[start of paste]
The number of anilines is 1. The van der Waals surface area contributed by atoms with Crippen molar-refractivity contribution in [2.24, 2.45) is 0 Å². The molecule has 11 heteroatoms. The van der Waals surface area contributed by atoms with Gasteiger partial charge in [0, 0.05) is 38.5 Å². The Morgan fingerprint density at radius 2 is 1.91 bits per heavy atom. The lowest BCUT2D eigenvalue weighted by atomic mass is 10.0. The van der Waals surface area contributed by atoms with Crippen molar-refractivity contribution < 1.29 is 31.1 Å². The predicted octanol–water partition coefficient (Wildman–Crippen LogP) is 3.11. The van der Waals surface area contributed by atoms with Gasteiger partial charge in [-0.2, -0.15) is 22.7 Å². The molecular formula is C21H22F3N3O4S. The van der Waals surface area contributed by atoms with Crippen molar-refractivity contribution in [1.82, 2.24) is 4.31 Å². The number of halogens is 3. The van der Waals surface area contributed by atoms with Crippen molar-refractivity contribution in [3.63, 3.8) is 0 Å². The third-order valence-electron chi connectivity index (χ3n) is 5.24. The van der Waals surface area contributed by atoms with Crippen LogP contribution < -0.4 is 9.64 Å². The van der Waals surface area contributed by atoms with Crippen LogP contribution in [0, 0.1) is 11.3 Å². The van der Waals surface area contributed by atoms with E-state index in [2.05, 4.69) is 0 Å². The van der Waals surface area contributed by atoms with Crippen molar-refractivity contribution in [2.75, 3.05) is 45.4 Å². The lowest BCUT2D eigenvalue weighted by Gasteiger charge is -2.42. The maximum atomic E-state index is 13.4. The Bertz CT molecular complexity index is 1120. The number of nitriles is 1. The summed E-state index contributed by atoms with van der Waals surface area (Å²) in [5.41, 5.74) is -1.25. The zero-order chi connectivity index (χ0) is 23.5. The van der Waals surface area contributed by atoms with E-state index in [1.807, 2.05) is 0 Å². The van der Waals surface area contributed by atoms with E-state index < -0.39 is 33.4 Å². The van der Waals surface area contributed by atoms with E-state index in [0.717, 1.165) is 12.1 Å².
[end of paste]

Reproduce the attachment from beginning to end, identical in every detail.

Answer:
The number of anilines is 1. The van der Waals surface area contributed by atoms with Crippen molar-refractivity contribution in [2.24, 2.45) is 0 Å². The molecule has 11 heteroatoms. The van der Waals surface area contributed by atoms with Gasteiger partial charge in [0, 0.05) is 38.5 Å². The Morgan fingerprint density at radius 2 is 1.91 bits per heavy atom. The lowest BCUT2D eigenvalue weighted by atomic mass is 10.0. The van der Waals surface area contributed by atoms with Crippen molar-refractivity contribution < 1.29 is 31.1 Å². The predicted octanol–water partition coefficient (Wildman–Crippen LogP) is 3.11. The van der Waals surface area contributed by atoms with Gasteiger partial charge in [-0.2, -0.15) is 22.7 Å². The molecular formula is C21H22F3N3O4S. The van der Waals surface area contributed by atoms with Crippen molar-refractivity contribution in [1.82, 2.24) is 4.31 Å². The number of halogens is 3. The van der Waals surface area contributed by atoms with Crippen molar-refractivity contribution in [3.63, 3.8) is 0 Å². The third-order valence-electron chi connectivity index (χ3n) is 5.24. The van der Waals surface area contributed by atoms with Crippen LogP contribution < -0.4 is 9.64 Å². The van der Waals surface area contributed by atoms with Crippen LogP contribution in [0, 0.1) is 11.3 Å². The van der Waals surface area contributed by atoms with E-state index in [2.05, 4.69) is 0 Å². The van der Waals surface area contributed by atoms with Crippen molar-refractivity contribution in [2.75, 3.05) is 45.4 Å². The lowest BCUT2D eigenvalue weighted by Gasteiger charge is -2.42. The maximum atomic E-state index is 13.4. The Bertz CT molecular complexity index is 1120. The number of nitriles is 1. The summed E-state index contributed by atoms with van der Waals surface area (Å²) in [5.41, 5.74) is -1.25. The zero-order chi connectivity index (χ0) is 23.5. The van der Waals surface area contributed by atoms with E-state index in [1.807, 2.05) is 0 Å². The van der Waals surface area contributed by atoms with E-state index < -0.39 is 33.4 Å². The van der Waals surface area contributed by atoms with E-state index in [0.717, 1.165) is 12.1 Å².